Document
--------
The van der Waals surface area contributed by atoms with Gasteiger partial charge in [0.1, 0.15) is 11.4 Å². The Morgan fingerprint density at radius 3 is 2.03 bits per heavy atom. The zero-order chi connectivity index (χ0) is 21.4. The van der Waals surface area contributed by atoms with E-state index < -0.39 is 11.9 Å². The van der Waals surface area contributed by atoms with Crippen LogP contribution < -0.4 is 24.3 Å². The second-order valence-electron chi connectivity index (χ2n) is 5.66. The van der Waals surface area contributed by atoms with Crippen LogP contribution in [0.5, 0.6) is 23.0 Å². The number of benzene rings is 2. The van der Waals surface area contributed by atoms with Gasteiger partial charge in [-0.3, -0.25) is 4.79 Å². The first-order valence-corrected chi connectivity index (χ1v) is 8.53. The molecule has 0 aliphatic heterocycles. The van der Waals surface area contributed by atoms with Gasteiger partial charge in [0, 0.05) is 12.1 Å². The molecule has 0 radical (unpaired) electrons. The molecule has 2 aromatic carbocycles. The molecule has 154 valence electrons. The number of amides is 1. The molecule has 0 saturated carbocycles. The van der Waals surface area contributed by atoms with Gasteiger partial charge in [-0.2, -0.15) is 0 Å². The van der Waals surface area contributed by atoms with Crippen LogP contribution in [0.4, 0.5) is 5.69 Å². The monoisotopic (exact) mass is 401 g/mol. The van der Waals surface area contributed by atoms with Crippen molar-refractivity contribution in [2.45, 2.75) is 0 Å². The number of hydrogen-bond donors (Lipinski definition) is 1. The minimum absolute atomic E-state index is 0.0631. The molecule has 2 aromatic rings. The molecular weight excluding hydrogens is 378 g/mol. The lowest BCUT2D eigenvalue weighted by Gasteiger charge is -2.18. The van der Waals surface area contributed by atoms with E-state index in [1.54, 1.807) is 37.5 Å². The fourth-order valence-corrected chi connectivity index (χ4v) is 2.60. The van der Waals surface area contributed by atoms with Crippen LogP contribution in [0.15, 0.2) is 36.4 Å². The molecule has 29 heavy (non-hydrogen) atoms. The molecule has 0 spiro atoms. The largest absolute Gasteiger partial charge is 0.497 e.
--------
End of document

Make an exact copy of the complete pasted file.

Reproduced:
The van der Waals surface area contributed by atoms with Gasteiger partial charge in [0.1, 0.15) is 11.4 Å². The Morgan fingerprint density at radius 3 is 2.03 bits per heavy atom. The zero-order chi connectivity index (χ0) is 21.4. The van der Waals surface area contributed by atoms with E-state index < -0.39 is 11.9 Å². The van der Waals surface area contributed by atoms with Crippen LogP contribution < -0.4 is 24.3 Å². The second-order valence-electron chi connectivity index (χ2n) is 5.66. The van der Waals surface area contributed by atoms with Crippen LogP contribution in [0.5, 0.6) is 23.0 Å². The number of benzene rings is 2. The van der Waals surface area contributed by atoms with Gasteiger partial charge in [-0.3, -0.25) is 4.79 Å². The first-order valence-corrected chi connectivity index (χ1v) is 8.53. The molecule has 0 aliphatic heterocycles. The van der Waals surface area contributed by atoms with Gasteiger partial charge in [0, 0.05) is 12.1 Å². The molecule has 0 radical (unpaired) electrons. The molecule has 2 aromatic carbocycles. The molecule has 154 valence electrons. The number of amides is 1. The molecule has 0 saturated carbocycles. The van der Waals surface area contributed by atoms with Gasteiger partial charge in [-0.2, -0.15) is 0 Å². The van der Waals surface area contributed by atoms with Crippen LogP contribution in [0.4, 0.5) is 5.69 Å². The monoisotopic (exact) mass is 401 g/mol. The van der Waals surface area contributed by atoms with Crippen molar-refractivity contribution in [2.45, 2.75) is 0 Å². The number of hydrogen-bond donors (Lipinski definition) is 1. The minimum absolute atomic E-state index is 0.0631. The molecule has 2 aromatic rings. The molecular weight excluding hydrogens is 378 g/mol. The lowest BCUT2D eigenvalue weighted by Gasteiger charge is -2.18. The van der Waals surface area contributed by atoms with E-state index in [1.54, 1.807) is 37.5 Å². The fourth-order valence-corrected chi connectivity index (χ4v) is 2.60. The van der Waals surface area contributed by atoms with Crippen LogP contribution in [0.15, 0.2) is 36.4 Å². The molecule has 29 heavy (non-hydrogen) atoms. The molecule has 0 spiro atoms. The largest absolute Gasteiger partial charge is 0.497 e.